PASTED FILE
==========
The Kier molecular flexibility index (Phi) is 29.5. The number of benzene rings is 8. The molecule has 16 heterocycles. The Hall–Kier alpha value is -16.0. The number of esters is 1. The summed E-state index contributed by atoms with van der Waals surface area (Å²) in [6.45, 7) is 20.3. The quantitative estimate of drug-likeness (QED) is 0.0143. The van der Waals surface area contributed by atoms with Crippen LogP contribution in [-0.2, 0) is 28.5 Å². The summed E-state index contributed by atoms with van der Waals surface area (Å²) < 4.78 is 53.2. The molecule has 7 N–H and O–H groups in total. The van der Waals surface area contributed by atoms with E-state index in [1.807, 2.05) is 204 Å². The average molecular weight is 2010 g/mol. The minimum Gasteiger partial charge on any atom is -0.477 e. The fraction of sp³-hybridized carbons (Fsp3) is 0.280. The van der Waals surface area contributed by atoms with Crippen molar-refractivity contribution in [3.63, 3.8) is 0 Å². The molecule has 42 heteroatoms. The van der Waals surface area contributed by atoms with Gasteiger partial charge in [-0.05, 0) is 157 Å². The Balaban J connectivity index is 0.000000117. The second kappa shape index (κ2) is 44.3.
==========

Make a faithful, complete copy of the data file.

The Kier molecular flexibility index (Phi) is 29.5. The number of benzene rings is 8. The molecule has 16 heterocycles. The Hall–Kier alpha value is -16.0. The number of esters is 1. The summed E-state index contributed by atoms with van der Waals surface area (Å²) in [6.45, 7) is 20.3. The quantitative estimate of drug-likeness (QED) is 0.0143. The van der Waals surface area contributed by atoms with Crippen LogP contribution in [-0.2, 0) is 28.5 Å². The summed E-state index contributed by atoms with van der Waals surface area (Å²) < 4.78 is 53.2. The molecule has 7 N–H and O–H groups in total. The van der Waals surface area contributed by atoms with E-state index in [1.807, 2.05) is 204 Å². The average molecular weight is 2010 g/mol. The minimum Gasteiger partial charge on any atom is -0.477 e. The fraction of sp³-hybridized carbons (Fsp3) is 0.280. The van der Waals surface area contributed by atoms with Crippen molar-refractivity contribution in [3.63, 3.8) is 0 Å². The molecule has 42 heteroatoms. The van der Waals surface area contributed by atoms with Gasteiger partial charge in [-0.05, 0) is 157 Å². The Balaban J connectivity index is 0.000000117. The second kappa shape index (κ2) is 44.3.